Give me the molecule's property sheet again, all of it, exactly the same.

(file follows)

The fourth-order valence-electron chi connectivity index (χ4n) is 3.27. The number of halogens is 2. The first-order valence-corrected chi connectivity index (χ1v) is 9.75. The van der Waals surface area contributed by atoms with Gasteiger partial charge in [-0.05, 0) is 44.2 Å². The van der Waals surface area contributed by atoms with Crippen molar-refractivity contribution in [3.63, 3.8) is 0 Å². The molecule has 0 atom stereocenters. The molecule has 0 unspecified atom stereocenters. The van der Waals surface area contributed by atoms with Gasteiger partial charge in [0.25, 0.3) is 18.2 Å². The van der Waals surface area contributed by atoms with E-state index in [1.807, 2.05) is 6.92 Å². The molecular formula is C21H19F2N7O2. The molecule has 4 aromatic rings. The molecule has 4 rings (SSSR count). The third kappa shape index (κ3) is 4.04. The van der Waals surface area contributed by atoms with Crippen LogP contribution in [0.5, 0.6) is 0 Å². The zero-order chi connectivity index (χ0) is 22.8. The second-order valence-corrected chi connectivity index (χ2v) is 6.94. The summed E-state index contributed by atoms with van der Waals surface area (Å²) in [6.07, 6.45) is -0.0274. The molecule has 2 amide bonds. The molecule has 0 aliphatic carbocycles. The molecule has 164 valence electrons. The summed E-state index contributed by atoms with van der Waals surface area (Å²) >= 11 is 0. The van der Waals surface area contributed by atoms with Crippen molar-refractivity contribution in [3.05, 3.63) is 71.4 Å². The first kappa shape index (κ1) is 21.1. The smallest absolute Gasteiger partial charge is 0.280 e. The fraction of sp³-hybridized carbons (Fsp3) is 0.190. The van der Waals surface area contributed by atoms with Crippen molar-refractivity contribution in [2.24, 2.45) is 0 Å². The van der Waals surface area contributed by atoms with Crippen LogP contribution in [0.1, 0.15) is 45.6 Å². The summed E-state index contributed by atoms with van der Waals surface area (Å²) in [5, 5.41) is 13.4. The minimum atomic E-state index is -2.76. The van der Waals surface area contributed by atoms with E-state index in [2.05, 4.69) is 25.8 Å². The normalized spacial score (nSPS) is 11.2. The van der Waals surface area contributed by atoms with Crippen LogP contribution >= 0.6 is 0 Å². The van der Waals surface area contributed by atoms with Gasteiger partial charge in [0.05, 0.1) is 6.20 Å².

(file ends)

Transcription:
The fourth-order valence-electron chi connectivity index (χ4n) is 3.27. The number of halogens is 2. The first-order valence-corrected chi connectivity index (χ1v) is 9.75. The van der Waals surface area contributed by atoms with Gasteiger partial charge in [-0.05, 0) is 44.2 Å². The van der Waals surface area contributed by atoms with Crippen molar-refractivity contribution in [3.63, 3.8) is 0 Å². The molecule has 0 atom stereocenters. The molecule has 0 unspecified atom stereocenters. The van der Waals surface area contributed by atoms with Gasteiger partial charge in [0.25, 0.3) is 18.2 Å². The van der Waals surface area contributed by atoms with E-state index in [1.807, 2.05) is 6.92 Å². The molecular formula is C21H19F2N7O2. The molecule has 4 aromatic rings. The molecule has 4 rings (SSSR count). The third kappa shape index (κ3) is 4.04. The van der Waals surface area contributed by atoms with Crippen LogP contribution in [0.5, 0.6) is 0 Å². The zero-order chi connectivity index (χ0) is 22.8. The second-order valence-corrected chi connectivity index (χ2v) is 6.94. The summed E-state index contributed by atoms with van der Waals surface area (Å²) in [6.07, 6.45) is -0.0274. The molecule has 2 amide bonds. The molecule has 0 aliphatic carbocycles. The molecule has 164 valence electrons. The summed E-state index contributed by atoms with van der Waals surface area (Å²) >= 11 is 0. The van der Waals surface area contributed by atoms with Crippen molar-refractivity contribution in [3.05, 3.63) is 71.4 Å². The first kappa shape index (κ1) is 21.1. The smallest absolute Gasteiger partial charge is 0.280 e. The fraction of sp³-hybridized carbons (Fsp3) is 0.190. The van der Waals surface area contributed by atoms with Crippen molar-refractivity contribution in [2.24, 2.45) is 0 Å². The van der Waals surface area contributed by atoms with Crippen LogP contribution in [0.1, 0.15) is 45.6 Å². The summed E-state index contributed by atoms with van der Waals surface area (Å²) in [5, 5.41) is 13.4. The minimum atomic E-state index is -2.76. The van der Waals surface area contributed by atoms with E-state index in [2.05, 4.69) is 25.8 Å². The normalized spacial score (nSPS) is 11.2. The van der Waals surface area contributed by atoms with Crippen LogP contribution >= 0.6 is 0 Å². The van der Waals surface area contributed by atoms with Gasteiger partial charge in [0.05, 0.1) is 6.20 Å².